Using behavioral data, new report provides insights on how financial services providers can help close the financial gender gap in India
MUMBAI, India, (October 6, 2016) – BFA (Bankable Frontiers Associates) today released “A Buck Short: What Financial Diaries Tell Us About Building Financial Services That Matter to Low-Income Women”. The research report, which was sponsored by Omidyar Network, explores why women in emerging economies don’t access and use formal financial services to the extent of their male counterparts. Through the analysis of behavioral data from deep engagements with low-income, economically active women, the report identifies leveraging women’s social networks, tailoring tools to manage day-to-day transactions, and creating new digital, branchless platforms as some of steps needed to better cater to the 280 million women who are currently excluded from India’s formal financial system.
Even though the PMJDY (Pradhan Mantri Jan-Dhan Yojana) government program has helped reduce the financial gender gap by 20 percent since its inception, in 2015, India still registered an 8 percent discrepancy in access to financial services between men and women and a 14 percent difference in usage[i]. Estimates show that closing the gender gap could help financial services providers in the country unlock INR 280,000 crore–about $40 billion—in savings balances alone[ii].
“India has made strides to narrow the gender gap in access to financial services in the past few years; however, it is still significant, with one out of four excluded women in the world being Indian,” said Roopa Kudva, partner at Omidyar Network. “Understanding the barriers holding women back and designing financial products that help address them is not only the right thing to do, but also a good business opportunity for financial services providers.”
“The reality is that traditional bank accounts just aren’t that useful for a lot of women who move in and out of the workforce, earn very little money, and are typically managing day-to-day cash flows rather than big, long-term investments with their savings,” explained Julie Zollmann, senior associate at BFA and co-author of the research. “For financial service providers, this means building even lower cost tools to solve women’s money problems.”
Between 2013 and 2015, the financial gender gap in ownership of savings accounts has reduced from 17 to 11 percent in India. But more can be done, as women’s exclusion persists across income and education levels in the country, with 50 percent of women who earn more than INR 167—$2.50—per day and 45 percent of women with a college education being still financially excluded. Understanding the reasons behind this disparity is exactly where the behavioral insights brought by “A Buck Short” can be helpful to financial services providers.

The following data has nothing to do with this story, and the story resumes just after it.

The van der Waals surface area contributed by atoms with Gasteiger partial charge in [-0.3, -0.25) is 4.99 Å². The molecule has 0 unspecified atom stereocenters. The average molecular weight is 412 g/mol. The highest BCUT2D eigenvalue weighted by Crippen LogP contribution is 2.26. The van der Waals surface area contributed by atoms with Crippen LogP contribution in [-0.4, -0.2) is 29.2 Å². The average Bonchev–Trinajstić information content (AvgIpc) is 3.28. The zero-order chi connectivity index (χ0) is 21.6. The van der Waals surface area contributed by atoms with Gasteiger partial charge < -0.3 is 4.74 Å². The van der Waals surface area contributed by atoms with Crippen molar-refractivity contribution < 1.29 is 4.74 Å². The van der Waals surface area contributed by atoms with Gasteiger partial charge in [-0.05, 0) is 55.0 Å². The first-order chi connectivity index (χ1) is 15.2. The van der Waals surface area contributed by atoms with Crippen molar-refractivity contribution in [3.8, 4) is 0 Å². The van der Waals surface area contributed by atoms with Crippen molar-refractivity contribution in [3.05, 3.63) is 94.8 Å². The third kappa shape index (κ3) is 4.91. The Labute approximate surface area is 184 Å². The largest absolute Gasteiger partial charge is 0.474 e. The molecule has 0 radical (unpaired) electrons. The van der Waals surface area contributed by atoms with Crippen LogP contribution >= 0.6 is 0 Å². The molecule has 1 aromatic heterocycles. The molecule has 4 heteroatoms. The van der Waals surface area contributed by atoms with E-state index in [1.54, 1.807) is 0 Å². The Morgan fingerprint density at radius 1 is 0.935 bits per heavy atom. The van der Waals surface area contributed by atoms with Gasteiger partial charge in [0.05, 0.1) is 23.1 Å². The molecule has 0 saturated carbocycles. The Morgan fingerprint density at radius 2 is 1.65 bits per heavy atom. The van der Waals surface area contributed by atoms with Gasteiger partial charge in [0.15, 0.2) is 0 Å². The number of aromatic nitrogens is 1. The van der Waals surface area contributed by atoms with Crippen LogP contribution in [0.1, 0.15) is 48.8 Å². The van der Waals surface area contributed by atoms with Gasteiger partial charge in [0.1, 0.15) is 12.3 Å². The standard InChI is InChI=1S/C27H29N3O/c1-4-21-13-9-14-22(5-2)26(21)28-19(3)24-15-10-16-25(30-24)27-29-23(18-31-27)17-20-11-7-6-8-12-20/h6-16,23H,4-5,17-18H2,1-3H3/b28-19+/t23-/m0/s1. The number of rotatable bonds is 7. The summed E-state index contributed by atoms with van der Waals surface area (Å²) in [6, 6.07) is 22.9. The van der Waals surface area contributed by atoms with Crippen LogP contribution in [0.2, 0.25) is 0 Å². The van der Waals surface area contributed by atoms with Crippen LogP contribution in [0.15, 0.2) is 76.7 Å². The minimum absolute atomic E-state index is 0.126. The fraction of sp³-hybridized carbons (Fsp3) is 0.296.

Following the Financial Diaries methodology, the data analyzed in “A Buck Short” include both rich stories and detailed cash flows over time, offering a more nuanced view of surveyed women’s financial behavior, highlighting key differences from men’s, and uncovering compelling product design recommendations. Among the findings and recommendations provided in “A Buck Short” are:
The behavioral insights uncovered by “A Buck Short” also hint interventions policymakers looking to promote financial inclusion in India can carry forward, such as mandating that direct benefit transfers be deposited into women’s accounts and that providers better track gender-specific financial data.
[i] Usage is defined at a low bar of one banking transaction in 90 days.
[ii] Data compiled by Dalberg through analysis of public available sources, including: Intermedia FII (2015), Reserve Bank of India Basic Statistical Returns of Scheduled Commercial Banks in India Vol. 44 (2015), and PMJDY Progress Report (2016).
Omidyar Network India invests in bold entrepreneurs who help create a meaningful life for every Indian, especially the hundreds of millions of Indians in low-income and lower-middle-income populations, ranging from the poorest among us to the existing middle class. To drive empowerment and impact at scale, we work with entrepreneurs in the private, nonprofit and public sectors, who are tackling India’s hardest and most chronic problems. We invest in the areas of Digital Society, Education, Emerging Tech, Financial Inclusion, Cities & Innovation and Property Inclusivity. Omidyar Network India is part of the Omidyar Group, a diverse collection of companies, organizations and initiatives, supported by philanthropists Pam and Pierre Omidyar, founder of eBay.